Gender Expression Policies – What to Focus On

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Having gender expression policies for an employer shows a commitment to supporting trans and non-binary employees while also furthering diversity, equity and inclusion (DEI) initiatives. Ensuring a diverse and inclusive workplace that maintains a healthy environment will help keep all employees comfortable.

Although not a universal practice, gender expression policies have been implemented by various companies and institutions – such as the University of Surrey and the Open University.

Most recent numbers provided by the Office for National Statistics (ONS) show that their gender identity may not correspond to the sex assigned at birth, with 262,000 people in England and Wales indicating that their gender identity is different from the sex assigned at birth.

As an employer, it is important to be aware of this matter to support and maintain a healthy diverse workplace. In the pursuit of doing so, here are some points to focus on to include in workplace gender expression policies.  

READ: What are Gender Expression Policies, and Do You Need One?

Neutral and Inclusive Policies

In supporting employees who identify as trans and non-binary, it is important that all employees feel supported and valued in the workplace. Thus, organisations should implement gender-neutral practices and policies that will apply to all. Areas such as toilet usage, dress codes and preferred pronouns can be included within gender expression policies.

An example of this in practice is the policies laid out by the University of Southampton. Within their policies, they have established gender-neutral toilets within their campus. Additionally, they have also encouraged staff and students to express their preferred pronouns, as well as advising them to ask others for their preferred pronouns if unsure.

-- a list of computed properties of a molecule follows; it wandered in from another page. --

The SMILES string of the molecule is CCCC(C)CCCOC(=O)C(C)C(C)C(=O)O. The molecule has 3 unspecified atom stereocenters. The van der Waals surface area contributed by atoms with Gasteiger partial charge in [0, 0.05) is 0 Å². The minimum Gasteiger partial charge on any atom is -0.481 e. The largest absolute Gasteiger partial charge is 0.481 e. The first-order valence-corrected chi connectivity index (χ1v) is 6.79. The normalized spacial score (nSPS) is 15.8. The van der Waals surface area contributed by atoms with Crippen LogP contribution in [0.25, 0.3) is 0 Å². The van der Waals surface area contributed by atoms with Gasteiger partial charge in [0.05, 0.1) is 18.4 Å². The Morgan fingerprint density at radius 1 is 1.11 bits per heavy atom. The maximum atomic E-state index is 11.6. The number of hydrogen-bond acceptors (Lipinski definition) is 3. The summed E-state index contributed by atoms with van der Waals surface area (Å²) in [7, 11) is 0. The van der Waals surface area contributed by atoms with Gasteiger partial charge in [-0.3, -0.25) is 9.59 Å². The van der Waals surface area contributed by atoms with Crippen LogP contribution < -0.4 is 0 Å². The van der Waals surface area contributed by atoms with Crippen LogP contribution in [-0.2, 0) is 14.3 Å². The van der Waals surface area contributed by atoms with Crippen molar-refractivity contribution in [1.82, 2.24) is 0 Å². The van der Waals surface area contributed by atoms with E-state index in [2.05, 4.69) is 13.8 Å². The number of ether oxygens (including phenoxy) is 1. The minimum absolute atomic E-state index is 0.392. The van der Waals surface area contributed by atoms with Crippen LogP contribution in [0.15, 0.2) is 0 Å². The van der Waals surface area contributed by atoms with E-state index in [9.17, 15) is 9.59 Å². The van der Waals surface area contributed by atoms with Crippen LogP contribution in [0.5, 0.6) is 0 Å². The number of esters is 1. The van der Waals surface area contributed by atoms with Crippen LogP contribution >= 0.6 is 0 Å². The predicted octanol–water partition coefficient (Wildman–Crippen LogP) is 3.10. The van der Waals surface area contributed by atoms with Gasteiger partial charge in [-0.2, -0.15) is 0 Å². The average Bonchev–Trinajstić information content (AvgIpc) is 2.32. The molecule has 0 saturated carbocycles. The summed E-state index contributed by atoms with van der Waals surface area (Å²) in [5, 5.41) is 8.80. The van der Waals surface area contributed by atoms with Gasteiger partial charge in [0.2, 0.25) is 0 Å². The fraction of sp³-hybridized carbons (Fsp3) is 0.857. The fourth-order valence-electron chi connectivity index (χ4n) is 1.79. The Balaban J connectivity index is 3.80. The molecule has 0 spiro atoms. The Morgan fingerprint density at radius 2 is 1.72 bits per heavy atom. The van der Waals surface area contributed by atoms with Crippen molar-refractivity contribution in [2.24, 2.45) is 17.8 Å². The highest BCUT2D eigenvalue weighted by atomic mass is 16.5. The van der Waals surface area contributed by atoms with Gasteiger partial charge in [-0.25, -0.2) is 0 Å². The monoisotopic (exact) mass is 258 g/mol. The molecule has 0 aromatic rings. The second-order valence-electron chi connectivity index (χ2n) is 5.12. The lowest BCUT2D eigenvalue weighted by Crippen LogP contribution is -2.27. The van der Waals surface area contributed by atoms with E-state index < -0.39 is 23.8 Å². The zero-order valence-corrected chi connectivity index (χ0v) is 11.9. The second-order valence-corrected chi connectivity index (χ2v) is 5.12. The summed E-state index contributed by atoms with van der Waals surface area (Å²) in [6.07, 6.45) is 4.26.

Supporting Transitioning Employees

Gender transition is a big and lengthy process. This process may include gender-confirmation surgery, although some trans individuals may choose not to. However, employers should remember that transitioning is a deeply personal and necessary process for that individual. Knowing so is key to maintaining a supportive environment.

The Law Society has provided a template for transition and change to gender expression. Within the template, resources have been laid out to provide further information for the employee. It should also be noted that there is a specific part in the template where wider communication is mentioned. This is important as employers should not “out” an individual, and only communicate the matter to the rest of the organisation when the individual feels comfortable.

READ: Right to Strike Announcement – Here is What TUC Says

Trans-Specific Diversity Training

Training on matters of gender identity and trans-specific matters are essential. It is recommended that organisations should include individuals who identify as trans in this process. However, employers should remember that educating the community is not the responsibility of any individuals who identify as trans – such employees should only be involved if they want to. Thus, employers should seek guidance from specialists or organisations that offer LGBTQ+ training and consultancy.

Providing this training will help cisgender employees to develop the awareness and skills to ensure a more inclusive workplace. It should be reminded that when it comes to matters of trans individuals, cisgender employees should consult before acting. These policies and training should have trans employees as the focus, not the other way around. Ensuring the awareness of all employees can help eliminate stigma and prejudice towards trans and non-binary individuals.


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